The server 404 determines that there is no different device available for continuing the output of the stream of media content data, and thus selects the device 406. The server 404 sends a notification to the device 406 on path 422 to be displayed to the user, including an option (such as a displayed button) to continue output of the stream of media content data on the device 406. If the user selects the option to accept continuation of playback, the device 402 is instructed by the server 404 on path 424 to send buffered data of the stream of media content to the device 406 over one or more local networks 416, as indicated by path 426. In some implementations, the device 402 can also send to device 406 the identification of the content being output (e.g., so the device 406 knows which stream to request from the server) and/or the place marker indicating the playback progress (or such information can be sent from the server 404). The device 402 can locate the device 406 over its connection to the local network 416, such as a wireless local network, despite being unpaired with the device 406 (e.g., the unpairing can disconnect a peer-to-peer network or other connection). In some implementations, the device 406 can communicate responses, status, commands, or requests over the local network on path 428 to device 402.

After the buffered data has been received at device 406 on path 426, the server 404 can start the sending of the stream of media content data to device 406 over the Internet on path 422. The sending of the stream can start at the data in the stream following the buffered data sent by device 402. Thus, the device 406 can continue the output of the media content stream seamlessly by first outputting the buffered data from device 402, followed by the stream of data received from server 404. In some implementations, if the method detects the user starting to use the first device again for content playback, another notification can be sent (or the notification can be omitted) and content output transferred back to the device 402 from the device 406.

FIG. 4C is illustrates another example of system 400 continuing media content output on different devices. FIG. 4C illustrates implementations in which the output of media content data is transferred to and continued on a different device other than a portable device used for notifications, and the portable device is used as an intermediary device.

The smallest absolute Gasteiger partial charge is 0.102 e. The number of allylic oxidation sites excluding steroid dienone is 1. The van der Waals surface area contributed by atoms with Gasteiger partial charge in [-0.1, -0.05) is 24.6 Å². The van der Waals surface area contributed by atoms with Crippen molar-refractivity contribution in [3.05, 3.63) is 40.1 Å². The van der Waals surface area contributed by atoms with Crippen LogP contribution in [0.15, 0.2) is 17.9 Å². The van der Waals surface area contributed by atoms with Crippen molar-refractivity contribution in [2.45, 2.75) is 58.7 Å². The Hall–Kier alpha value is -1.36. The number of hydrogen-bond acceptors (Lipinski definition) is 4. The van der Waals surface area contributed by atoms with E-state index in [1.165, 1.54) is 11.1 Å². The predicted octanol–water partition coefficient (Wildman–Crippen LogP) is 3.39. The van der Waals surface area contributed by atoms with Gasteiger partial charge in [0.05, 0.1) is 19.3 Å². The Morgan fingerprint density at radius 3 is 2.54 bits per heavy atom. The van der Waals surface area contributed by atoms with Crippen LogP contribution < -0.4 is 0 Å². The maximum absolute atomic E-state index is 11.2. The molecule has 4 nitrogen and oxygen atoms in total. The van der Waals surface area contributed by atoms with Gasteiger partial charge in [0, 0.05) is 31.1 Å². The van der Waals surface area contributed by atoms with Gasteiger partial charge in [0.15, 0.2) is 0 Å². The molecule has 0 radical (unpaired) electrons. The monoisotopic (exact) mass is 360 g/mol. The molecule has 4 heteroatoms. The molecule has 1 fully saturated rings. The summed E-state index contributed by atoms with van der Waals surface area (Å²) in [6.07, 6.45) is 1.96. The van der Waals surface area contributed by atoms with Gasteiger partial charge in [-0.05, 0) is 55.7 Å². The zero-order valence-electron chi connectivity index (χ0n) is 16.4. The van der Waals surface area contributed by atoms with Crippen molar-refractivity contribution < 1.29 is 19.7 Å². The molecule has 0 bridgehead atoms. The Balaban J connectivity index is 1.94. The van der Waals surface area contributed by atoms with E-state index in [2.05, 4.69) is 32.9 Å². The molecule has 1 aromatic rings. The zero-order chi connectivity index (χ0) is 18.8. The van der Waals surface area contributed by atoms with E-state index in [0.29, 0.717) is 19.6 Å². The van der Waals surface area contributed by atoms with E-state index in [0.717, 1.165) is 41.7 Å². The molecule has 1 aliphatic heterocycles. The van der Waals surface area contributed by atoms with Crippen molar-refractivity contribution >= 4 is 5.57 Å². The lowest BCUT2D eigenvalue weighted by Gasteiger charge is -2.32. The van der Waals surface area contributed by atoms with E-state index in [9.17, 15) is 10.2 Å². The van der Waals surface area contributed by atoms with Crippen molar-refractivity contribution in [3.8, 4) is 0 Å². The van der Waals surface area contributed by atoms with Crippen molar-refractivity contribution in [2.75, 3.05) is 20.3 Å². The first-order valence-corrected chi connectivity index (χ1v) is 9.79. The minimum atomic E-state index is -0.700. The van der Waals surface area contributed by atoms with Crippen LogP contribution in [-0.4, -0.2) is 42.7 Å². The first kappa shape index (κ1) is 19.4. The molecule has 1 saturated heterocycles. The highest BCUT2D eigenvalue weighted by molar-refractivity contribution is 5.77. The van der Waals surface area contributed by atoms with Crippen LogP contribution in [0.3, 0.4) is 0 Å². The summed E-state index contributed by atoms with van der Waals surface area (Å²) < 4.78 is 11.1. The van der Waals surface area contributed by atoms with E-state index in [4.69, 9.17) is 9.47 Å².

After the configuration of FIG. 4A has been operating, the system 400 receives an indication that the user has stopped using the device 402 for output of the stream of media content data. For example, any of the indications described above can be detected. In one example, the user is detected to move into a predetermined area of a different device 440, e.g., where the detection is performed using a sound sensor system or other sensor system as described above, or a new pairing of the device 406 with the device 440 is detected. In some implementations, this causes the server 404 to determine that the user no longer desires to experience the content data output from first device 402, and desires to experience it being output from device 440. In some implementations, after receiving this indication of discontinued use of the playback function of the device 402 by the user, the server 404 can stop the stream of media content data to the device 402 if it has not already stopped, and/or can unpair the device 406 with the device 402. In some implementations, the device 402 can send a status indication to the server 404 on path 442 to indicate the discontinued use of the content data output by the user, and an identifier of the content and place marker indicating the output progress of the stream, if needed.